PHOENIX (CN) – Federal law pre-empts an Arizona law authorizing the city of Glendale to annex land taken into government trust for the Tohono O’odham Nation, a federal judge ruled.
The Tohono O’odham, which controls a three-million acre reservation west of Tucson in the Sonoran desert of southern Arizona, bought unincorporated land near Glendale, and asked the Department of the Interior to take the land into trust.
The O’odham acquired the disputed property in a purchase of 135 acres from Delaware-based Rainier Resources in August 2003. Although the tribe already operates a casino on its reservation that braces the Arizona-Mexico border, it announced plans to build the new Glendale casino in January 2009.
The Gila River Indian Community and Glendale claim the new O’odham casino would violate a voter-approved proposition that incorporated multiple provisions of the Indian Gaming Regulatory Act and limited casinos to gaming facilities already on existing tribal lands.
That legislation, House Bill 2534, passed on Feb. 1. It allows cities and towns within Arizona’s three largest counties to annex land surrounded or almost surrounded by the city or town, if the landowner has asked the federal government to take ownership of the land or to take it into trust.
U.S. District Court Judge David Campbell had paved the way for the casino by deciding in March that casino opponents had no basis to stop the United States from accepting the tribe’s parcel into trust. Campbell granted another decision for the tribe on Thursday.
Since the bill was enacted after the federal government took the land into trust for the Tohono O’odham, its application “to the Nation’s land thus would stand as an ‘obstacle to the accomplishment and execution of the full purposes and objectives of Congress,'” Campbell wrote.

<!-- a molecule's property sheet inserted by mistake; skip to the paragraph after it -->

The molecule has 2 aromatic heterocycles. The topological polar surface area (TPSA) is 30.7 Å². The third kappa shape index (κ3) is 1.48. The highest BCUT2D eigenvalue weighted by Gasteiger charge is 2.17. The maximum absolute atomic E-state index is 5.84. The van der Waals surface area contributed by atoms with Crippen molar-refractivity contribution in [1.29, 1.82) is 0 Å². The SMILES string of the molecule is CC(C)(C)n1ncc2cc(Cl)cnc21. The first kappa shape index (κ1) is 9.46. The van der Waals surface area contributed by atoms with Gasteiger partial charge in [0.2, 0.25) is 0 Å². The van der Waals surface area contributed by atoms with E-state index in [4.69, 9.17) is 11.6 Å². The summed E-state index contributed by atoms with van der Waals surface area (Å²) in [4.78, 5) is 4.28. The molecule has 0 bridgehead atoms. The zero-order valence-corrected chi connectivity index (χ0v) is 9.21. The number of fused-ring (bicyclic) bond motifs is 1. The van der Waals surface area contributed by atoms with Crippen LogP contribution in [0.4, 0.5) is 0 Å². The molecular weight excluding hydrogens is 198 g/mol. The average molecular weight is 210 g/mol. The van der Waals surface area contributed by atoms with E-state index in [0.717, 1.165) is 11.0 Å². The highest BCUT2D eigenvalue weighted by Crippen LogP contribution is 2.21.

Once the tribe asked the federal government to take its land into trust in January 2009, the property was no longer within the Glendale corporate limits, according to the ruling.
Campbell wrote that application of the new law to this land would clearly “frustrate Congress’ purpose in the Gila Bend Act,” which requires the federal government to take land into trust for a tribe upon its request. As such, it “would deprive the Nation of traditional annexation hearing and voting rights solely because it exercised its right under the Act,” Campbell concluded.
Although voting rights and annexation hearing “are not available to the Nation as a matter of constitutional right … they are statutory rights that H.B. 2534 eliminates on the Nation has requested that its land be held in trust,” according to the Thursday ruling.
Campbell also found that the Arizona Legislature “clearly sought to block application of the Gila Bend Act to the Nation’s property near Glendale” with the passage of H.B. 2534, and although the court “is sympathetic to the State’s desire to control annexation of municipal lands and to avoid federal acquisition of land surrounded or virtually surrounded by a city or town, particularly when the acquisition may allow gambling in a community that strongly opposes it, the Supremacy Clause of the United States Constitution prohibits state legislatures from enacting laws that ‘directly conflict’ with a federal statute.”
The ruling dismisses the Tohono O’odham’s claims that Arizona’s law violates its due-process rights because the state has “rationally chosen” to prevent “intergovernmental conflicts by increasing the ability of cities and towns to annex neighboring areas which may be transferred to the federal government.”
In June, Campbell ruled that Arizona’s lawsuit banning the Tohono O’odham from building the casino is not barred by sovereign immunity because District Courts have jurisdiction over “‘any’ lawsuits ‘initiated’ by a State or Indian tribe to enjoin gaming activity on Indian lands, but without specifying when the lawsuit must be ‘initiated.'”